Leah summing it all up for us:
It’s been a few days since I returned to the real world of classes and exams after an incredible week in Ecuador with Manna Project International. This trip really was the perfect way to spend my spring break. It was the perfect combination of service, sightseeing, cultural immersion, and group bonding. Ecuador is an absolutely beautiful country. Everywhere you look, there are endless mountain ranges and amazing landscapes. We were able to go into Quito and see the city from the top of the Basilica. Wandering through the markets and streets and traveling by bus each day was a great way to interact with people and get a broad picture of the culture. I definitely can’t complain about the food, either. We tried everything from empanadas to ice cream (multiple times), and I loved pretty much all of it.
With regards to our service work, I really felt like we were able to make a significant, positive impact with the short time we had in Ecuador. Getting to see the complete transformation of the library as a result of our hours of painting and organization was awesome, especially when we could see how excited it made the kids. Interacting with these children was by far my favorite part of what we were doing, such as sitting in on an English class that a Program Director was teaching and throwing a big “fiesta” for the kids on our last day there. They were all so enthusiastic and eager to interact with us that it made our work very special. I can’t say enough about the things we did in Ecuador, the people we worked with (shoutout to our amazing Program Directors), and our extremely close group (I already miss our various nightly bonding activities). Manna really made my spring break unique and wonderful.
Delayed post from Monica
Other than the breathtakingly beautiful sceneries of the mountains, the
people themselves had made me fall in love with Ecuador. From the moment we
landed, the woman who was standing in line behind us was excited to share her
enthusiasm about our trip to Sangolqui. She was born and raised in Ecuador and
wanted us to experience her home country and was confident we would enjoy our
trip. She was not the only person who was passionate about her country; when we
were on the bus, the women I’ve met were always maternal and passionate about
promoting their own small towns. One woman who lived near the Colombian border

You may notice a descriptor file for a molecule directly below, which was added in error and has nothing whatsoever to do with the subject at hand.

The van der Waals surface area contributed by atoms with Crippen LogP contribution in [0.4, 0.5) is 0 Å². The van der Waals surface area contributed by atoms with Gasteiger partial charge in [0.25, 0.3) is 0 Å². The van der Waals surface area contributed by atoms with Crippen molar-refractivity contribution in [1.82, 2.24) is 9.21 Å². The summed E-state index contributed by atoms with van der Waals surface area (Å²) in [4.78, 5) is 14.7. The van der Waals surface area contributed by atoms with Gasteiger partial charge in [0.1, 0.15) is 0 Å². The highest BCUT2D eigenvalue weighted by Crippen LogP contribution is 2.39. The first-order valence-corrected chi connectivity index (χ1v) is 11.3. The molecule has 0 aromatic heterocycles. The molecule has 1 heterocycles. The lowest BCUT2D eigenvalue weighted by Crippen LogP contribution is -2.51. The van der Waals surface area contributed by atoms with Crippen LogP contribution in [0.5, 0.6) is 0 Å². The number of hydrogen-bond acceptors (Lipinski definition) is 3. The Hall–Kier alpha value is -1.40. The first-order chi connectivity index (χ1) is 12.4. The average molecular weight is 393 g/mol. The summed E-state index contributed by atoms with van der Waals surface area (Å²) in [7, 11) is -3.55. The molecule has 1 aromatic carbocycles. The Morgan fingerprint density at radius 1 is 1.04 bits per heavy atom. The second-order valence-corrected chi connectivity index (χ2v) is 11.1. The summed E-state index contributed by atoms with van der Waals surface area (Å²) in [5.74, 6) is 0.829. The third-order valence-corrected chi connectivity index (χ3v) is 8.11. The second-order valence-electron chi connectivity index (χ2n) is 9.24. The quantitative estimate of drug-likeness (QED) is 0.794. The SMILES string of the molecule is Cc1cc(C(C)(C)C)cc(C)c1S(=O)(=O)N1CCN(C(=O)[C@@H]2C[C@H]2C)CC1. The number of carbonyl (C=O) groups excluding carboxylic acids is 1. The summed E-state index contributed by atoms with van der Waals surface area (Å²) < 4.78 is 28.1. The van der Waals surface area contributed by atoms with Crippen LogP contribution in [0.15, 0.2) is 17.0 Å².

wanted me to see a cemetery and was adamant about my going there to see the
sunset. It was strange, but nice. However, my favorite Ecuadorian was a teacher
who taught ten year olds all different subjects. Although my Spanish is not up
to par, she was patient and constantly motivated me to practice. She was very
loving and was trying to tell me how to cook Locro de papa and we talked about
her three daughters. When it was her stop, she gave me a warm pat, a kiss on
the cheek and I just felt that it was like home.
Furthermore, when I visited the school for a nutrition class, I had a
pleasant surprise when the children came up and hugged me, who was a complete
stranger. They hung onto me as if I were a tree and was excited to play. When I
visited the school for the second time to advertise the party, they were much
more friendly and we joked around by playing tag. From the children to the
adults, Ecuador definitely is a colorful city filled with amazing people that
match the beautiful sights that surround us.
Greetings from Quito, Ecuador! It’s been a crazy couple of
days for our group here at 0 degrees latitude. After arriving in Quito super
super late on Saturday night (we arrived at the Manna house around midnight),
on Sunday we had a blast seeing our home for the week. We went through the
market in Sangolqui (the highlight being the live chickens in bags, cats in
bins, and ducks in boxes…also the ice cream shop that has been there for 60
years did us some good too).
After about a 30 minute bus ride into the city of
Quito, we grabbed lunch and climbed the towers of the landmark basilica in “old
town.” If you dared to walk the steps to the top, the view was, needless to
say, breathtaking (which is pretty common here at 9000 feet above sea level).
The next day (Monday, which is part of our weekend here), we spent seeing
another side of Quito. We hit up the market and bought you all some fantastic
Ecuadorian presents, and for ourselves, the ever popular alpaca sweater. We
then made our way to a beautiful park for our lunch picnic and various
interactions with confused Ecuadorians regarding that brown pigskin thing we
were throwing around.
Yesterday, we began our work project, repainting the
library, at the community center. So far so good in this arena—awesome forest
green and sky blue walls, flag paintings, and sunset murals now enhance the
library experience for children and adults alike. We’ve also had a great time
getting to know one another through overcrowded busses, entertaining rounds of
catchphrase, and intense questioning while in “the hot seat.” The weather has
been no less than perfect, and we could not have dreamed for this trip to begin
any better than it has! And don’t worry, we’ll write again soon!